The internment of Japanese Americans during WWII was not justified. After Pearl Harbor, many Americans were scared of the Japanese Americans because they could sabotage the U.S. military. To try and solve the fear President Franklin D Roosevelt told the army in Executive order 9066 to relocate all Japanese Americans living on the West Coast. They were relocated to detention centers in the desert. Many of them were in the detention centers for three years.
My research paper is on World War II: The Internment of Japanese Americans and the Executive Order 9066. Internment means the imprisonment or confinement of people, commonly in large groups, without trial(CITE THIS). This is what happened to over 127,000 Japanese Americans living on the west coast, ranging from Oregon to California and as far inland as Arizona. Two months after the Japanese bombed Pearl Harbor; President Roosevelt signed the Executive Order 9066, which was the order for military personal to internment the Japanese Americans living on the west coast due to the overwhelming hysteria of an another attack or spies in America.
After the Civil War and before WWII immigrants and migrants were treated like third class citizens. The influx of Chinese and other foreign laborers led to ethnic tensions in California, especially as gold grew scarce. In 1850, the California legislature enacted the Foreign Miners Tax, which levied a monthly $20 tax on each foreign miner. The tax compelled many Chinese to stop prospecting for gold. The Foreign Miners Tax was the opening act in a campaign by native-born white Americans to restrict the entry of Chinese laborers into California to compete with them for jobs and wages. In 1882, the campaign to restrict immigration to California reached its first climax with the federal Chinese Exclusion Act, which effectively halted Chinese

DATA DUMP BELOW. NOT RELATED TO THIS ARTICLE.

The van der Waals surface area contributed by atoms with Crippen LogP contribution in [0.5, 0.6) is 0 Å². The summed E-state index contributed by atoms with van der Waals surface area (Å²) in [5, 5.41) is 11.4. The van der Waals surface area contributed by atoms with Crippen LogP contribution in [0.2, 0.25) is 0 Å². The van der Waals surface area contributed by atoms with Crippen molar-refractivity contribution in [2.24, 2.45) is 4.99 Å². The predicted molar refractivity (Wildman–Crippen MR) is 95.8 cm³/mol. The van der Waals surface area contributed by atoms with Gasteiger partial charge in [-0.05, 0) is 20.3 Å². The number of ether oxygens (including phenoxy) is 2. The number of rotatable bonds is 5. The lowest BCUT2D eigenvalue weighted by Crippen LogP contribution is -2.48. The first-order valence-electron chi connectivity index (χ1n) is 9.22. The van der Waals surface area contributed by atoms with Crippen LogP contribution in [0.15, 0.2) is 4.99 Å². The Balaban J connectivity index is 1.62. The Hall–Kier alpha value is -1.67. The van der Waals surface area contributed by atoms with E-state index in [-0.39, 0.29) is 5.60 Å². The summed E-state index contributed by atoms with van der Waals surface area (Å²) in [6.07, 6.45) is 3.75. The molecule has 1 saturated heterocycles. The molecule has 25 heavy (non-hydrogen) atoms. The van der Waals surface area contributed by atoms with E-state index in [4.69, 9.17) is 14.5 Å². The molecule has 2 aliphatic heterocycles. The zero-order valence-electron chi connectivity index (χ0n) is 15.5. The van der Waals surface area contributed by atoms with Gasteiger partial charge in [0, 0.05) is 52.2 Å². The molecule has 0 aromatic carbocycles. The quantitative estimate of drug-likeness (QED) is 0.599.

I think restricting civil libertied during wartime is never justified. It is not nice to classify someone as a bad person just because their country is in a war with yours. Even though both your countries are in a war together, it does not mean that you both can not have peace together because of your countries. It is espically rude to treat a whole nationality differenty, discriminate them, and to take away their rights. Many Japanese Americans, African Americans, and Mexican Americans faced discrimination during World WarⅡ.
On December 7, of 1941, Japan launched a surprise attack on Pearl Harbor, inevitably marking the entrance of the United States in World War II. Nearly ten weeks after, on February 19, 1942, President Roosevelt issued Executive Order 9066. Thus authorizing the relocation of any American citizen with Japanese descent, away from their homes and businesses. By June, more than 110,000 Japanese Americans were sent away to remote areas, created purely by the military to segregate them from other races in the United States. For more than two years, these American citizens were forced to live in isolated areas with difficult living conditions and harsh treatment by their military guards. President Roosevelt's decision in ordering Executive Order 9066
For the sake of clarity, the definitions of hero complex that this essay will be using is as follows: twisting a situation to make yourself feel like a hero even though what you are doing is inherently wrong, and/or creating a bad situation and “fixing” it to make yourself seem like a hero.